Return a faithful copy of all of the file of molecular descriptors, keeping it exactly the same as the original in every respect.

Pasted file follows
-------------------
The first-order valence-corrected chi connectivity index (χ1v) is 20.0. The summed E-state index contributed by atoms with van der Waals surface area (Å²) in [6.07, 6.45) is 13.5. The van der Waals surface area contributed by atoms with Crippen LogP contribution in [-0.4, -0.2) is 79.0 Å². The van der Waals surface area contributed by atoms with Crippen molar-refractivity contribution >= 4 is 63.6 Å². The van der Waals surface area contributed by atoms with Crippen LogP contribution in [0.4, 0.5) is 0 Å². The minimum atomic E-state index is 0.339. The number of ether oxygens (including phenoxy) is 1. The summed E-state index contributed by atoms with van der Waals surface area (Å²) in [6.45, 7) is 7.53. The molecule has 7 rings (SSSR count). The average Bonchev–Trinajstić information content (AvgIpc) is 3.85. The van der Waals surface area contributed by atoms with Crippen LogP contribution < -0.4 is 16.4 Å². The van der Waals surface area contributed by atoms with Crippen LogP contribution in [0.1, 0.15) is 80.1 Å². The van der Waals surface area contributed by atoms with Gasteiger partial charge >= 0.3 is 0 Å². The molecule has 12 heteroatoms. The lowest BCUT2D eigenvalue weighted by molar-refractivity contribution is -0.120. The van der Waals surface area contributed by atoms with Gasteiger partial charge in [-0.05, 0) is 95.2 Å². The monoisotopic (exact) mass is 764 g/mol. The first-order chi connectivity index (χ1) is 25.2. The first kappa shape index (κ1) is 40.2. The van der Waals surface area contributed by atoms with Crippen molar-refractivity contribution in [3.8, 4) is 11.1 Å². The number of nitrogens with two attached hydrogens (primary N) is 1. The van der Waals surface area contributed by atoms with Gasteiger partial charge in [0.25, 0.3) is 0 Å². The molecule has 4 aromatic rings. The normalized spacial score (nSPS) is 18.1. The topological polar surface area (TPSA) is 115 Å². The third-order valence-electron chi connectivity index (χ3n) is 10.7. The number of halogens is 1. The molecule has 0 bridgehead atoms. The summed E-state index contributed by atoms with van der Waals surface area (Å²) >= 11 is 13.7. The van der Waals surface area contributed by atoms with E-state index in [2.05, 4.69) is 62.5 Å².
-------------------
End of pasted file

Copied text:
The first-order valence-corrected chi connectivity index (χ1v) is 20.0. The summed E-state index contributed by atoms with van der Waals surface area (Å²) in [6.07, 6.45) is 13.5. The van der Waals surface area contributed by atoms with Crippen LogP contribution in [-0.4, -0.2) is 79.0 Å². The van der Waals surface area contributed by atoms with Crippen molar-refractivity contribution >= 4 is 63.6 Å². The van der Waals surface area contributed by atoms with Crippen LogP contribution in [0.4, 0.5) is 0 Å². The minimum atomic E-state index is 0.339. The number of ether oxygens (including phenoxy) is 1. The summed E-state index contributed by atoms with van der Waals surface area (Å²) in [6.45, 7) is 7.53. The molecule has 7 rings (SSSR count). The average Bonchev–Trinajstić information content (AvgIpc) is 3.85. The van der Waals surface area contributed by atoms with Crippen LogP contribution < -0.4 is 16.4 Å². The van der Waals surface area contributed by atoms with Crippen LogP contribution in [0.1, 0.15) is 80.1 Å². The van der Waals surface area contributed by atoms with Gasteiger partial charge >= 0.3 is 0 Å². The molecule has 12 heteroatoms. The lowest BCUT2D eigenvalue weighted by molar-refractivity contribution is -0.120. The van der Waals surface area contributed by atoms with Gasteiger partial charge in [-0.05, 0) is 95.2 Å². The monoisotopic (exact) mass is 764 g/mol. The first-order chi connectivity index (χ1) is 25.2. The first kappa shape index (κ1) is 40.2. The van der Waals surface area contributed by atoms with Crippen molar-refractivity contribution in [3.8, 4) is 11.1 Å². The number of nitrogens with two attached hydrogens (primary N) is 1. The van der Waals surface area contributed by atoms with Gasteiger partial charge in [0.25, 0.3) is 0 Å². The molecule has 4 aromatic rings. The normalized spacial score (nSPS) is 18.1. The topological polar surface area (TPSA) is 115 Å². The third-order valence-electron chi connectivity index (χ3n) is 10.7. The number of halogens is 1. The molecule has 0 bridgehead atoms. The summed E-state index contributed by atoms with van der Waals surface area (Å²) >= 11 is 13.7. The van der Waals surface area contributed by atoms with E-state index in [2.05, 4.69) is 62.5 Å².